iv. Water potential of protoplasm is equal but opposite in sign to DPD. It has a negative value.

v. Water potential of pure water is always zero. The addition of any solute in it decreases its psi (ψ) value. Therefore, it has a negative value.

vi. Difference between water potential of the adjacent cells decides the movement of water through plasmodesmata across the cells.

vii. Water always flows from less negative potential to more negative water potential (i.e. from high water potential area to low water potential area).

4.Define and or explain the term:

Wall pressure

SOLUTION

The cell wall is thick and rigid, exerts a counter pressure on the cell sap. This is called Wall pressure (W. P).

5.Define and or explain the term:

Root pressure

SOLUTION

  1. During the absorption of water, the continuous flow of water develops hydrostatic pressure in living cells of the root. This is called root pressure.
  2. Root pressure causes water to flow from pericycle into the xylem. It also causes upward conduction of water against gravity.
  3. A manometer is used to measure the root pressure.

6.Distinguish between Osmotic pressure and Turgor pressure.

SOLUTION

Osmotic pressureTurgor pressure
Osmotic pressure is a pressure of the solution, which is required in opposite direction, so as to stop the entry of solvent molecules into the cell.Turgor pressure is the pressure exerted by turgid cell sap on to the cell membrane and cell wall.

7.Distinguish between Diffusion and Osmosis

SOLUTION

DiffusionOsmosis
1. It takes place in solid, gas, or liquid medium.1. It takes place only in a liquid medium.
2. It does not require the presence of a semi-permeable membrane.2. It requires the presence of a semipermeable membrane.
3. In diffusion, the movement of ions/atoms/molecules from a region of higher concentration to the region of lower concentration takes place.3. In osmosis, diffusion of the only solvent from a lower concentration of solution to a higher concentration of solution occurs
4. It is influenced by the diffusion pressure4. It is only influenced by the turgor pressure.

8.Enlist macronutrients and micronutrients required for plant growth.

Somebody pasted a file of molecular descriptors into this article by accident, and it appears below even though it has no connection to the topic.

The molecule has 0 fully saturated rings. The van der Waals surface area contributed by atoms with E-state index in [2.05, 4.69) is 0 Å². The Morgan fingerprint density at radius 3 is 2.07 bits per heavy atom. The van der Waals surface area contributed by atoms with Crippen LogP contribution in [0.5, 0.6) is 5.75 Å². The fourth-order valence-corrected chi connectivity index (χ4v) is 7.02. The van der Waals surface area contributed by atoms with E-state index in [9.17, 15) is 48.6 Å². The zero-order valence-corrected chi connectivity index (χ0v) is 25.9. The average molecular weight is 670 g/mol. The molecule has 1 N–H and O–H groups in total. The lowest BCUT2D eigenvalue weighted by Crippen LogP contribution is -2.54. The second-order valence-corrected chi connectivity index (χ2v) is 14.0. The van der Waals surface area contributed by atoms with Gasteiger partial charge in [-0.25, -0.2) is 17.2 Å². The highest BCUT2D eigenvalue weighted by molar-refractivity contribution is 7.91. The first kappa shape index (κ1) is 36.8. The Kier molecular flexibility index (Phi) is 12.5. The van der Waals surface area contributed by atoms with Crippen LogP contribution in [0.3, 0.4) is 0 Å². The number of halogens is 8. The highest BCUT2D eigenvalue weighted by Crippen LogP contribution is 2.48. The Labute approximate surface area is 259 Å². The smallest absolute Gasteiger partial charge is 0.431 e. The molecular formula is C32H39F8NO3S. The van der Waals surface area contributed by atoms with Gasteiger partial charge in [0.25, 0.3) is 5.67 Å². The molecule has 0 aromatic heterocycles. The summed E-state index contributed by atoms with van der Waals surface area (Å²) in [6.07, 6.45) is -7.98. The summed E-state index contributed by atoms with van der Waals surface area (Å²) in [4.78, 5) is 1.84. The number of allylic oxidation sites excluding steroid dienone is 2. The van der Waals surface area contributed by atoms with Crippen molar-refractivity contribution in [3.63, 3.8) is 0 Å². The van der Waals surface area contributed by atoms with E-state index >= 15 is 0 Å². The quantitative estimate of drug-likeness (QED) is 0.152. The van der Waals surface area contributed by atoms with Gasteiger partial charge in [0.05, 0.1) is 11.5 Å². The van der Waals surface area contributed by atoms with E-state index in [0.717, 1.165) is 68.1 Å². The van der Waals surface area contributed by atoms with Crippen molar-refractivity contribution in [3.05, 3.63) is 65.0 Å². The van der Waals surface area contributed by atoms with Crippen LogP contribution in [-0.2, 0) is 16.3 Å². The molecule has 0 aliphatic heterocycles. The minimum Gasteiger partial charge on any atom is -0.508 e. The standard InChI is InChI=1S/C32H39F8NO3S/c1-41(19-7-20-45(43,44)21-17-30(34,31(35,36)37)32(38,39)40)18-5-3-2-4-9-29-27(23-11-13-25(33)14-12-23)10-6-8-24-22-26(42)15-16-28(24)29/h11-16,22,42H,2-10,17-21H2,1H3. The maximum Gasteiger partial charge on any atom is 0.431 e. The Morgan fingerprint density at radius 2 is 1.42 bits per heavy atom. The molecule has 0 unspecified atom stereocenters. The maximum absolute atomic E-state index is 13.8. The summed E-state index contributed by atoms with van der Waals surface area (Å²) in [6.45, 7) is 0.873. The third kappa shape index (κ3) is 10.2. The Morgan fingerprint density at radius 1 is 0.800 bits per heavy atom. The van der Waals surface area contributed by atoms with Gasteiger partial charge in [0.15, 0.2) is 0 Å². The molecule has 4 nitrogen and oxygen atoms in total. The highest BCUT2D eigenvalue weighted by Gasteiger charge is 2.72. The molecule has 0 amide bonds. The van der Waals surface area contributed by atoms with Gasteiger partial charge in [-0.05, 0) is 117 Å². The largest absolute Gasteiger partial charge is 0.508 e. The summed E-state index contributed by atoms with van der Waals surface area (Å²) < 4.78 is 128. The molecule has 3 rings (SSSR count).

Long answer question.

Write on macro- and micro nutrients required for plant growth.

SOLUTION

  1. Macronutrients:
    Some minerals like C, H, O, P, N, S, Mg, K, Ca required in large quantity for normal growth of the plant, are called macro elements. Macronutrients are required in large quantities. They mainly play nutritive and structural roles.
  2. Micronutrients:
    Some minerals like Cu, Mo, Mn, Cl, Bo, Zn required in small quantities for the growth of a plant, are called microelements.
    Micronutrients are required in traces because they function in the catalytic role as co-factors.

9.How are the minerals absorbed by the plants?

SOLUTION

i. The analysis of plant ash demonstrates that minerals are absorbed by plants from soil and surroundings.

ii. Minerals are absorbed by plants in the ionic (dissolved) form, mainly through roots and then transported.

iii. Mineral ion absorption is independent of water absorption.

iv. It can occur in two ways i.e. active and passive absorption.

v. In passive absorption, the movement of mineral ions into root cells occurs as a result of diffusion. Mineral ions diffuse from a region of their higher concentration to a region of their lower concentration without the expenditure of energy.

vi. Most minerals in the soil are charged particles hence, they cannot pass across the cell membranes. Hence most of the minerals are absorbed actively with the expenditure energy.

vii. Inactive absorption, minerals are absorbed against the concentration gradient with the expenditure energy.

viii. Absorbed mineral ions are pulled in an upward direction along with xylem sap because of transpiration pull.

ix. Hence, mineral ions are pulled from the source (root) and are transported ascendingly through the sap to the needed areas like apical, lateral, young leaves, developing flowers, fruits, seeds, and storage organs.